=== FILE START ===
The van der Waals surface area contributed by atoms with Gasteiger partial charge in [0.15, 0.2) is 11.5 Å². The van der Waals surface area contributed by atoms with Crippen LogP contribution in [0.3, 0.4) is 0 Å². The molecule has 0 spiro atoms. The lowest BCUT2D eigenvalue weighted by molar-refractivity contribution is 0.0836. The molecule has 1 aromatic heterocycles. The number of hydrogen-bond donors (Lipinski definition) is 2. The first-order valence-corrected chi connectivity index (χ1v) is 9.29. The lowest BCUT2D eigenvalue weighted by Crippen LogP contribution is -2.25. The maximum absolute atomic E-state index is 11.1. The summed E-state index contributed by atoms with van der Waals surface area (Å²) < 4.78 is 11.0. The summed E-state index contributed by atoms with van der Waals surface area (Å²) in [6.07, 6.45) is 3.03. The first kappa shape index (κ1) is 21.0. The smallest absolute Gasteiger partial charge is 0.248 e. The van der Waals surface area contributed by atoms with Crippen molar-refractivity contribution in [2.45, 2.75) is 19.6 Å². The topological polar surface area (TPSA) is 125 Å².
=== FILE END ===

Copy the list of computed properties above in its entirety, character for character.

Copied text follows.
The van der Waals surface area contributed by atoms with Gasteiger partial charge in [0.15, 0.2) is 11.5 Å². The van der Waals surface area contributed by atoms with Crippen LogP contribution in [0.3, 0.4) is 0 Å². The molecule has 0 spiro atoms. The lowest BCUT2D eigenvalue weighted by molar-refractivity contribution is 0.0836. The molecule has 1 aromatic heterocycles. The number of hydrogen-bond donors (Lipinski definition) is 2. The first-order valence-corrected chi connectivity index (χ1v) is 9.29. The lowest BCUT2D eigenvalue weighted by Crippen LogP contribution is -2.25. The maximum absolute atomic E-state index is 11.1. The summed E-state index contributed by atoms with van der Waals surface area (Å²) < 4.78 is 11.0. The summed E-state index contributed by atoms with van der Waals surface area (Å²) in [6.07, 6.45) is 3.03. The first kappa shape index (κ1) is 21.0. The smallest absolute Gasteiger partial charge is 0.248 e. The van der Waals surface area contributed by atoms with Crippen molar-refractivity contribution in [2.45, 2.75) is 19.6 Å². The topological polar surface area (TPSA) is 125 Å².